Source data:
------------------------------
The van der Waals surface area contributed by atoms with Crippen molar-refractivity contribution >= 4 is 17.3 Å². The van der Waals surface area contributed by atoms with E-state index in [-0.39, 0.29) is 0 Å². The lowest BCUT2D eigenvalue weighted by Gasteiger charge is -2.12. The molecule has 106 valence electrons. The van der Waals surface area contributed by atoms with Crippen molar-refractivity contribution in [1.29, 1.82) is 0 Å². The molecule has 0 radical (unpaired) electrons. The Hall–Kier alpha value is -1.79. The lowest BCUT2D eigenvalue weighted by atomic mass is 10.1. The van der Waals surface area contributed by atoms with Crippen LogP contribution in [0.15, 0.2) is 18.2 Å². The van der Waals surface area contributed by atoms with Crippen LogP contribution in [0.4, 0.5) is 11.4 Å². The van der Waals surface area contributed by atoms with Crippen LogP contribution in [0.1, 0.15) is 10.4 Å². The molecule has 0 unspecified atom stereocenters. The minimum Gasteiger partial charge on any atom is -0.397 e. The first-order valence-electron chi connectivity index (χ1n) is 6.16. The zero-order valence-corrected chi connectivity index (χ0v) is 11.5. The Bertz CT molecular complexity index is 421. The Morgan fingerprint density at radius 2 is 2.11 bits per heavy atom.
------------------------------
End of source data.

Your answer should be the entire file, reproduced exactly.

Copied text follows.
The van der Waals surface area contributed by atoms with Crippen molar-refractivity contribution >= 4 is 17.3 Å². The van der Waals surface area contributed by atoms with E-state index in [-0.39, 0.29) is 0 Å². The lowest BCUT2D eigenvalue weighted by Gasteiger charge is -2.12. The molecule has 106 valence electrons. The van der Waals surface area contributed by atoms with Crippen molar-refractivity contribution in [1.29, 1.82) is 0 Å². The molecule has 0 radical (unpaired) electrons. The Hall–Kier alpha value is -1.79. The lowest BCUT2D eigenvalue weighted by atomic mass is 10.1. The van der Waals surface area contributed by atoms with Crippen LogP contribution in [0.15, 0.2) is 18.2 Å². The van der Waals surface area contributed by atoms with Crippen LogP contribution in [0.4, 0.5) is 11.4 Å². The van der Waals surface area contributed by atoms with Crippen LogP contribution in [0.1, 0.15) is 10.4 Å². The molecule has 0 unspecified atom stereocenters. The minimum Gasteiger partial charge on any atom is -0.397 e. The first-order valence-electron chi connectivity index (χ1n) is 6.16. The zero-order valence-corrected chi connectivity index (χ0v) is 11.5. The Bertz CT molecular complexity index is 421. The Morgan fingerprint density at radius 2 is 2.11 bits per heavy atom.